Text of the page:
Reinsurance News

P&C underwriting profits to improve through 2022: Fitch

7th April 2022 - Author: Matt Sheehan

Analysts at Fitch Ratings believe that the property and casualty (P&C) re/insurance industry is positioned for better underwriting profits in 2022, driven by continued favourable commercial lines pricing trends and likely stabilization in personal auto business.

The 2021 GAAP full-year results for a peer group of 45 North American P&C firms compiled by Fitch showed premium growth and generally strong underwriting results, as claims losses and other pandemic-related effects fell substantially relative to 2020.

Underwriting performance improvement in the commercial segments in 2021 was driven by favourable loss ratios in liability lines and lower expense ratios on an expanded premium base, Fitch says.

Specialty underwriters posted the best combined ratio of all subsegments, driven by outsized improvement in rate increases and higher demand, particularly in specialty and excess and surplus.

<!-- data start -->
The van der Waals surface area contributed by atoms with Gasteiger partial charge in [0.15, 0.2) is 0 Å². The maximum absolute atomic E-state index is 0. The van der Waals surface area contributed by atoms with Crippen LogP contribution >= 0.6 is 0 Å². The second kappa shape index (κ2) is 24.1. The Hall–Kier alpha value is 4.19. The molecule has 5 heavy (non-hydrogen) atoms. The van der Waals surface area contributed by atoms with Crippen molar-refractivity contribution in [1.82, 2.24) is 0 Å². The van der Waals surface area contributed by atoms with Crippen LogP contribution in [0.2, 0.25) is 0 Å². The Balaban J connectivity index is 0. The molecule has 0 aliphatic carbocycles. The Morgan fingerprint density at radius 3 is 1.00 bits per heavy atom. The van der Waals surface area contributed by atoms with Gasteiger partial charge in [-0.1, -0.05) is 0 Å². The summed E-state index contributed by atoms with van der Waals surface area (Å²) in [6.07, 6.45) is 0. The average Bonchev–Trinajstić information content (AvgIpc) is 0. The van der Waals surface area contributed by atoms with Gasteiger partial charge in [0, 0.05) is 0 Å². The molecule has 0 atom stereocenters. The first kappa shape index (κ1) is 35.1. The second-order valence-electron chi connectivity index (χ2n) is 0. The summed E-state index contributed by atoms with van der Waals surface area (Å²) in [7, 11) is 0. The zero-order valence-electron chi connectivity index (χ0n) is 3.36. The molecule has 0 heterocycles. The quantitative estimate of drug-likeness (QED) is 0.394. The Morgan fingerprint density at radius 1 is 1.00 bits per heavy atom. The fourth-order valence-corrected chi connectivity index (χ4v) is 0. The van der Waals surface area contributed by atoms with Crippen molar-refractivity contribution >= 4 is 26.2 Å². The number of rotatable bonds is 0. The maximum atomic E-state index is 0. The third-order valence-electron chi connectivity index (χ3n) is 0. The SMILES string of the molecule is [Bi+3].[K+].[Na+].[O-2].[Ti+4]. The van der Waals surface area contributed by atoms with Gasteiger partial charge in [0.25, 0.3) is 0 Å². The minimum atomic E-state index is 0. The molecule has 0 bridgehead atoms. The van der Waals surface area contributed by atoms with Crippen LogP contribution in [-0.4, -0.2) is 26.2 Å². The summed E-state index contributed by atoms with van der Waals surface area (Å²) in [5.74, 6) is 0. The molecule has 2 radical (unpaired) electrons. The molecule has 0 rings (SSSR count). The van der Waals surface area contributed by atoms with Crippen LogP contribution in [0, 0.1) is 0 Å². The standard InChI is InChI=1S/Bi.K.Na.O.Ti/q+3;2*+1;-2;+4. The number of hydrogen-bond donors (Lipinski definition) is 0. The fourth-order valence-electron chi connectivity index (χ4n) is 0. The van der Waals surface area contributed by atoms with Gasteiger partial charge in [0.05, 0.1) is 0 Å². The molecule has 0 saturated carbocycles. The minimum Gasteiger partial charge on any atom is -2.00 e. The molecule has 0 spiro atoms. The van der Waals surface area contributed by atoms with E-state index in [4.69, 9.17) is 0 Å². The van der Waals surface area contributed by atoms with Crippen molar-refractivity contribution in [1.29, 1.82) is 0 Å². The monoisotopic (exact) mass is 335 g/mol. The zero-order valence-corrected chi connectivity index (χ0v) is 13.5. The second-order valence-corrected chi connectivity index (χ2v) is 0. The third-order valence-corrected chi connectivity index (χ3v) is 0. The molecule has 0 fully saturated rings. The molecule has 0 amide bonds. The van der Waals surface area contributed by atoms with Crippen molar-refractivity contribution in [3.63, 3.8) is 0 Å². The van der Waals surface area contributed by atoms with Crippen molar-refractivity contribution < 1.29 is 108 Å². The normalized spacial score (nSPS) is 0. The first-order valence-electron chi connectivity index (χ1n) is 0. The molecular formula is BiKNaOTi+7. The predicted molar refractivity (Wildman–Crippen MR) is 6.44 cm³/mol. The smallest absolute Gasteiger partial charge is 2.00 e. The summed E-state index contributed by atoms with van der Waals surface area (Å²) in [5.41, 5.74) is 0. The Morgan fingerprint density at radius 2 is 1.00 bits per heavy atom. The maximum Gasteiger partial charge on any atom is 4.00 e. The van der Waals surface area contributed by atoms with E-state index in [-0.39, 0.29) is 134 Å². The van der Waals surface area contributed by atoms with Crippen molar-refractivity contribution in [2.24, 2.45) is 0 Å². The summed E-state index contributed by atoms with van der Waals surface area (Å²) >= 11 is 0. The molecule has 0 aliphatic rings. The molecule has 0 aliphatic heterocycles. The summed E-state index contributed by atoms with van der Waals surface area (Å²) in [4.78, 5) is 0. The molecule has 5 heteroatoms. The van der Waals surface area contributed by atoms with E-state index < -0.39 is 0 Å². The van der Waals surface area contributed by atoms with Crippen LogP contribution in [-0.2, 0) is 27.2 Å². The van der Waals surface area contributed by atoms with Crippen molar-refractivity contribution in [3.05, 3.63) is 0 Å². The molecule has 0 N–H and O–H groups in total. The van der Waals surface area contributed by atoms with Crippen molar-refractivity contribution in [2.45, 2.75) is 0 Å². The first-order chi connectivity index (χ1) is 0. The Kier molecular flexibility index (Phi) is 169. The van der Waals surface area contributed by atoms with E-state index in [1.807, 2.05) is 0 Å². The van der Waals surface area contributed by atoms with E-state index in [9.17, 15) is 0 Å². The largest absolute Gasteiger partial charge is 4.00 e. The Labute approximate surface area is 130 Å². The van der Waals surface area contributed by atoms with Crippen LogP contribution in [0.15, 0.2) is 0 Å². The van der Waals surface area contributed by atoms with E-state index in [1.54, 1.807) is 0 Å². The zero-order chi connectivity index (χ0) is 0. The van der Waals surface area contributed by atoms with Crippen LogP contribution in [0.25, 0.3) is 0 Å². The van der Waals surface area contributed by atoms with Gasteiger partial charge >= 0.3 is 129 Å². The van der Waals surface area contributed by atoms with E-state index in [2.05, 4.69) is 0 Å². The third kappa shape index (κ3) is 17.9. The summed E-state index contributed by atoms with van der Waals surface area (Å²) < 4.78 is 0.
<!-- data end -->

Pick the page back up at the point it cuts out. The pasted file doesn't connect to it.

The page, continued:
The personal lines group was the only segment that experienced a decline in performance following historically strong results in 2020 amid sharply rising personal auto claims and outsized homeowners’ catastrophe losses.

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Meanwhile, the Florida homeowners’ group, with an operating ROE of negative 10.1%, was the only segment to report an operating loss in 2021.

Fitch data shows that net investment income for the group increased by 14% in 2021, reflecting significant improvement in alternative investment valuations, while new money fixed-income yields remained historically low.

“Underwriting profit improvement has become increasingly important amid persistently low interest rates to achieve target returns on capital,” analysts explained.

“However, near-term underwriting profitability growth may be impeded by a normalization of prior claims frequency in many segments, loss-cost uncertainty tied to a higher inflation environment and adverse severity trends in numerous segments tied to supply chain shortages and litigation settlement costs,” it concluded.

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